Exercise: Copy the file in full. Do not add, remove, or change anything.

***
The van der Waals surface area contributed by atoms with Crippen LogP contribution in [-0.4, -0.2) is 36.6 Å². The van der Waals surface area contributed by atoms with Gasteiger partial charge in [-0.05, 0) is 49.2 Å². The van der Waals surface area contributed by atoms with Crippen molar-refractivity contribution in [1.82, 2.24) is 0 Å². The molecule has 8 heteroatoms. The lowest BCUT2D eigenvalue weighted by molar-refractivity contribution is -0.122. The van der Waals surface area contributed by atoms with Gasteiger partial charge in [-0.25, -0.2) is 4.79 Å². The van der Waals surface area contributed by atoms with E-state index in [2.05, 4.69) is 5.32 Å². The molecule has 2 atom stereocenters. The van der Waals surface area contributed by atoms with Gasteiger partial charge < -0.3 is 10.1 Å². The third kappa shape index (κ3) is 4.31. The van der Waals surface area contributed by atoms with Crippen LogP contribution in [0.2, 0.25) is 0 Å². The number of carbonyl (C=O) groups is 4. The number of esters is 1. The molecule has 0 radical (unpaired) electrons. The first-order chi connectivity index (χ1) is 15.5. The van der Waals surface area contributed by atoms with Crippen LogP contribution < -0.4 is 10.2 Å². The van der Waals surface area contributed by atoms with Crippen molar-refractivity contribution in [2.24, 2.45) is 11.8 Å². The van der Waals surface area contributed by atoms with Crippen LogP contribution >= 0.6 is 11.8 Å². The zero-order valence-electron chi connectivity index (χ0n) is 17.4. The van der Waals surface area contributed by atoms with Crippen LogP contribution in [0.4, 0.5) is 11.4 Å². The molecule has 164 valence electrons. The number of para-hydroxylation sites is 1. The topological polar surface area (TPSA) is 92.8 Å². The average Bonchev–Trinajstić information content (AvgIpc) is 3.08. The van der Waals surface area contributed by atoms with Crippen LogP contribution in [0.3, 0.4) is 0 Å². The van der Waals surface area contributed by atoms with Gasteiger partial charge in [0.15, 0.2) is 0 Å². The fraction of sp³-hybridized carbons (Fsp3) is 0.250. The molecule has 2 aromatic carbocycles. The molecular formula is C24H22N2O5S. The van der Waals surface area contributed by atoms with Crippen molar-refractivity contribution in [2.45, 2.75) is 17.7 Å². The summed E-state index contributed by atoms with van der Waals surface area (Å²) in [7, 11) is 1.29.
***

The van der Waals surface area contributed by atoms with Crippen LogP contribution in [-0.4, -0.2) is 36.6 Å². The van der Waals surface area contributed by atoms with Gasteiger partial charge in [-0.05, 0) is 49.2 Å². The van der Waals surface area contributed by atoms with Crippen molar-refractivity contribution in [1.82, 2.24) is 0 Å². The molecule has 8 heteroatoms. The lowest BCUT2D eigenvalue weighted by molar-refractivity contribution is -0.122. The van der Waals surface area contributed by atoms with Gasteiger partial charge in [-0.25, -0.2) is 4.79 Å². The van der Waals surface area contributed by atoms with E-state index in [2.05, 4.69) is 5.32 Å². The molecule has 2 atom stereocenters. The van der Waals surface area contributed by atoms with Gasteiger partial charge < -0.3 is 10.1 Å². The third kappa shape index (κ3) is 4.31. The van der Waals surface area contributed by atoms with Crippen LogP contribution in [0.2, 0.25) is 0 Å². The number of carbonyl (C=O) groups is 4. The number of esters is 1. The molecule has 0 radical (unpaired) electrons. The first-order chi connectivity index (χ1) is 15.5. The van der Waals surface area contributed by atoms with Crippen LogP contribution < -0.4 is 10.2 Å². The van der Waals surface area contributed by atoms with Crippen molar-refractivity contribution in [2.24, 2.45) is 11.8 Å². The van der Waals surface area contributed by atoms with Crippen LogP contribution >= 0.6 is 11.8 Å². The zero-order valence-electron chi connectivity index (χ0n) is 17.4. The van der Waals surface area contributed by atoms with Crippen LogP contribution in [0.4, 0.5) is 11.4 Å². The molecule has 164 valence electrons. The number of para-hydroxylation sites is 1. The topological polar surface area (TPSA) is 92.8 Å². The average Bonchev–Trinajstić information content (AvgIpc) is 3.08. The van der Waals surface area contributed by atoms with Crippen LogP contribution in [0.3, 0.4) is 0 Å². The van der Waals surface area contributed by atoms with Gasteiger partial charge in [0.15, 0.2) is 0 Å². The fraction of sp³-hybridized carbons (Fsp3) is 0.250. The molecule has 2 aromatic carbocycles. The molecular formula is C24H22N2O5S. The van der Waals surface area contributed by atoms with Crippen molar-refractivity contribution in [2.45, 2.75) is 17.7 Å². The summed E-state index contributed by atoms with van der Waals surface area (Å²) in [7, 11) is 1.29.